The issue was fundamental. If the aim was to build an active opposition to capitalism, then what mattered most was not the number of votes, but the number committed to working for socialism. But near unanimous backing for the name Independent Labour Party showed the delegates put electoral success first. As Keir Hardie, the ILP’s undisputed leader, put it: ‘The number of Labour Members in the House of Commons. This, to me, is the question of questions.’ [34]

However the title ‘Independent’ was insufficient to guarantee the party’s future. After all, the Lib-Labs, such as miners’ MP Charles Fenwick, talked like the ILP about ‘the imperative necessity of returning to Parliament ... workmen who should be able to speak with authority on all questions affecting the working classes.’ They too promoted ‘a policy of reform, and not of revolution’. [35] The ILP had to distinguish itself from Lib-Labism and so adopted as its object: ‘the collective and communal ownership of the means of production, distribution and exchange.’

This was not a cynical ploy. It reflected the after-glow of new unionist struggles. Later attempts to dilute or deviate from what the ILP rank and file considered the fundamentals of socialism led to massive fights which in 1932 tore the party apart. In this sense the ILP was very different from the Labour Party at its formation. It was formed of individual activists whose ideas had developed through class struggle, even if they retreated into reformist politics. The Labour Party itself began without individual membership, through a process of union affiliation and bureaucratic manipulation.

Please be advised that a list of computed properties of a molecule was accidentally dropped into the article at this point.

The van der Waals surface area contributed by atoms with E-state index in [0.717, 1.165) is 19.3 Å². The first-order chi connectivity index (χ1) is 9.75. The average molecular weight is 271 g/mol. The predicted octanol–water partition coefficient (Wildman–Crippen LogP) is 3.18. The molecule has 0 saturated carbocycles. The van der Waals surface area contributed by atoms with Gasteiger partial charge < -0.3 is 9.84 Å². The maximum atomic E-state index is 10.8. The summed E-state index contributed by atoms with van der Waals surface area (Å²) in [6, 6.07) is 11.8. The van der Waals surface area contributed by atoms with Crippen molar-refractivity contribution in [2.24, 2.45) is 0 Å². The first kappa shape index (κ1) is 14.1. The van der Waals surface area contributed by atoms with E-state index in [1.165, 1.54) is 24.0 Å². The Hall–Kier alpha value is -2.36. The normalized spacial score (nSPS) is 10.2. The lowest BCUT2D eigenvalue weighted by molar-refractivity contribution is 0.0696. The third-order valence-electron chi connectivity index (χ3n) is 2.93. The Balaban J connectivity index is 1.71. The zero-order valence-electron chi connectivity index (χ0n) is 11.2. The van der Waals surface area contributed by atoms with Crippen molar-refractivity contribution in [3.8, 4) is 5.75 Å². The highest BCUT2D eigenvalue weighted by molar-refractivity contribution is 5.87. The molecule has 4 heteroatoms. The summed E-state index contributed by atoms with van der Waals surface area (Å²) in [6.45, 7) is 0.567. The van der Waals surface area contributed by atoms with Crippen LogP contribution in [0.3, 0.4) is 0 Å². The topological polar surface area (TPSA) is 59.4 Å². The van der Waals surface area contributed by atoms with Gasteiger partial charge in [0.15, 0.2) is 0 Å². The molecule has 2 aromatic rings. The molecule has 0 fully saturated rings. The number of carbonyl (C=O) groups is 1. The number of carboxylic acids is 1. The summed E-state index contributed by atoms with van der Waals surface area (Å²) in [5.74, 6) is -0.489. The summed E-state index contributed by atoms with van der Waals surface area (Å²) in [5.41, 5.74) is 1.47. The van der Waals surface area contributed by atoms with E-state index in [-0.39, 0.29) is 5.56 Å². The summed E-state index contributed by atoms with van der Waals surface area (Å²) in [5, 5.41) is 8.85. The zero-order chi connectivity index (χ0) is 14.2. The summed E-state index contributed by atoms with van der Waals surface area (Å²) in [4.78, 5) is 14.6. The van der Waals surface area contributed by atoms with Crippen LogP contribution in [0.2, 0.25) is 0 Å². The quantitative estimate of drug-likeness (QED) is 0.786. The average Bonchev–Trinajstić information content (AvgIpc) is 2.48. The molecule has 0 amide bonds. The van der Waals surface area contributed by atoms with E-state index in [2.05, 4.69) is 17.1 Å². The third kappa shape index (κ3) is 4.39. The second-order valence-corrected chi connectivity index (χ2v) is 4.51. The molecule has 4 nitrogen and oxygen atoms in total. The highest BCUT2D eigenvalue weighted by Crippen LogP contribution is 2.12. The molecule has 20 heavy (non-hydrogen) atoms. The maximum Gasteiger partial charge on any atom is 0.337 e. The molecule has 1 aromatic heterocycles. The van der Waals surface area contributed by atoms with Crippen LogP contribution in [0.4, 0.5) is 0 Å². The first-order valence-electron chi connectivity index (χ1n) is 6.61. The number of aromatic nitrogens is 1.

The Myth of the Golden Age

The ILP believed the working class could be freed through the institutions of the capitalist nation state. This has been proved wrong by the failure of successive Labour governments to challenge capitalism. But in 1893 there were no practical examples to refute the reformist argument. The compromises required to get a Labour government had only just begun and would take forty years to work through. Only at the end, in 1932, was the ILP made to face up to the consequences of the position it adopted at Bradford, and the result was its complete collapse.

It is because the logic of reformism unfolded so gradually that there arose the myth of Labour’s golden age, a myth as old as Labour itself. In later years those who had descended the parliamentary road, that road upon which workers’ interests are exchanged for electoral advantage, would look back on the group who started out from the top of the hill. Inevitably these pioneers appeared to be more elevated and inspired by lofty ideals. As early as 1921 a disillusioned Labour supporter could write:

between those early days of ardent faith and heroic self-sacrifice, those days of Keir Hardie’s cloth cap in the House of Commons, and these days of the political machine with its seeking of votes and place, there is a great gulf fixed. [36]